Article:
Lastly, make sure you cultivate the relationship. You most likely won’t get a deal on the spot. That only usually happens in movies. Keep the fire simmering, send a weekly update on your progress, and check in continuously. This should ideally be a long-term partnership and you must treat it as such.

How to find and approach venture capital investors

Now that you know a bit more about when is the right time to seek out outside funding, as well as the rounds to go through, it is important to understand how to catch investors’ attention in the first place. If you don’t know which VCs you should approach, we have a directory of all Canadian venture capital firms to help get you started.

Remember, VCs have a pretty good eye and ear for what’s a real opportunity, and what’s not. They also hear hundreds of pitches all the time. What you need to do is get them to listen. Therefore, before even speaking to a VC, it’s best to be first introduced through someone that a VC values. Whether it is an intro from an attorney, a professor, or a founder from that VCs portfolio, being introduced to a VC from reputable sources immediately gives you and your business more credibility.

Next, when you speak to the VC make sure you have your pitch perfected and you stand out from the competition. Your foot is already in the door. Now you have to take the opportunity and run with it. But first, here is what NOT to do.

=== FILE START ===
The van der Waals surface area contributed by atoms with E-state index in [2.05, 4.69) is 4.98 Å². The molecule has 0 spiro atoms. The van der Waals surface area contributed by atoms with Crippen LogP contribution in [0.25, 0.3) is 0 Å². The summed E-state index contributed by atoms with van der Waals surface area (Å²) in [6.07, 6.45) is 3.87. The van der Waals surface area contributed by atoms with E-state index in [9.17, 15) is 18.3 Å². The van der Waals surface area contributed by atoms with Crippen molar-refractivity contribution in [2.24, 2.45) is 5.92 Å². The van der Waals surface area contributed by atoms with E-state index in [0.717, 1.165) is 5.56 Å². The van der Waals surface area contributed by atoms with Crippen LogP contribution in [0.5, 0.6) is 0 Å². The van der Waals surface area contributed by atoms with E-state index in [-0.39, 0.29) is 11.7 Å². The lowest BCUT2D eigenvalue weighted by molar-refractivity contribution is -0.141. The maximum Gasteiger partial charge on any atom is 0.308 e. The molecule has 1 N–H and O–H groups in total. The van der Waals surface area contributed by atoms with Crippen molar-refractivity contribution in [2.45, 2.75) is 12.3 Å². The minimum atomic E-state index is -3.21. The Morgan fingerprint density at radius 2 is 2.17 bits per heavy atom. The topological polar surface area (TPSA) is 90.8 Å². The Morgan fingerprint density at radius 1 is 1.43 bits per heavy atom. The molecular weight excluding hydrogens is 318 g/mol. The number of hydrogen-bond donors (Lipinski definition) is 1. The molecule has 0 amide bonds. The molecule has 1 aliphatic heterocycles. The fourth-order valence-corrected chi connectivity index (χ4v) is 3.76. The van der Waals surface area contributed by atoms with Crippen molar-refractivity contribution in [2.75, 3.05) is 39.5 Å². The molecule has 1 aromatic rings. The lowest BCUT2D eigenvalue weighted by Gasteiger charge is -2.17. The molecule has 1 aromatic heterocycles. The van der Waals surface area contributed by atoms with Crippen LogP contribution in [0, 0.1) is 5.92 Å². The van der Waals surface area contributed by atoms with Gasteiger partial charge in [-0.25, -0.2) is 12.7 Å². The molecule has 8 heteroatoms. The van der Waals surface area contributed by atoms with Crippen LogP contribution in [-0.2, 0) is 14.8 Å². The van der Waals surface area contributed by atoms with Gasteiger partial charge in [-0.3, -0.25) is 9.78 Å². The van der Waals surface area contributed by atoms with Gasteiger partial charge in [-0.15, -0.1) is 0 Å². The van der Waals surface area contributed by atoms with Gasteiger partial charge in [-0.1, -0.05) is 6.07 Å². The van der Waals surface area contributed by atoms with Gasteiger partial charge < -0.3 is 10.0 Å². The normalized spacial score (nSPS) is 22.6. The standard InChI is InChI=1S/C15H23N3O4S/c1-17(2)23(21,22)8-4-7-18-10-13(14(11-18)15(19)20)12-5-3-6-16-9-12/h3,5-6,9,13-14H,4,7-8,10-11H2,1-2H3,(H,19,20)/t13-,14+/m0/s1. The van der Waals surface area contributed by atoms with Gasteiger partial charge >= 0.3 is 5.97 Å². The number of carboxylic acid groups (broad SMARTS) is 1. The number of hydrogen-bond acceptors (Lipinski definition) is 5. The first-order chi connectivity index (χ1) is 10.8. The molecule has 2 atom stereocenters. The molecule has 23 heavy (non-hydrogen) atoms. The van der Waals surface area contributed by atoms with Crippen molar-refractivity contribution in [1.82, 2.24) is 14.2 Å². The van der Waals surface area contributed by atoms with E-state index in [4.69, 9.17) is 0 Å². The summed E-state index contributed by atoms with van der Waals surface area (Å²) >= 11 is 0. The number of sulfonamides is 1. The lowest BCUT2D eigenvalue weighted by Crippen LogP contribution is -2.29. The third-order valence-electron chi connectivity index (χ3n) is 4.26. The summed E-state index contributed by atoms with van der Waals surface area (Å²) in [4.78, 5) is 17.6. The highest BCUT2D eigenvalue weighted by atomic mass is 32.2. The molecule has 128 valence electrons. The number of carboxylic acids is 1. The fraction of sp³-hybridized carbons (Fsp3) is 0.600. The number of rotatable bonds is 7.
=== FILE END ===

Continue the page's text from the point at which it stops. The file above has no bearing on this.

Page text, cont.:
• Make big proclamations
  • Use “patented” more than once
  • Make unrealistic financial projections
  • Boast about your credentials
  • Be vague

A VC cares about the business, but they also care about leadership. And so, first, they want to know about your character. They want to see if you are sharp, driven and focused. They also need to see your humility and potential. They will want to know your story just as much as they will want to know about the company. Who are you and what is your leadership style? How do you work in a team? Can you take the business to the next level? Also be sure to demonstrate that you are willing to listen and learn, and ask questions.

VCs will also want to see your passion and if you truly eat, sleep, and breathe this business you’re pitching. Tell VCs how much you have invested yourself into this business- both emotionally and financially. Explain why you believe in this business, rather than how great you are and how genius the business is. Additionally, make sure that you are articulate and clear, and demonstrate a mastery of your business, the industry, and the competition. Always go into pitch meetings with the mindstate of answering this one question – “What is my business and why should this VC care?”

Outside of learning about your character, VCs need to see a detailed plan of what you will do with their investment. They need to know your exact projections, and why. You need to have a track record of success with the potential for more success. If you don’t have a track record for success just yet, they need to see some indicator that you are on the pathway there- either through a strong demo or a detailed business plan. Make sure you have milestones and deadlines as well- VCs love to see those.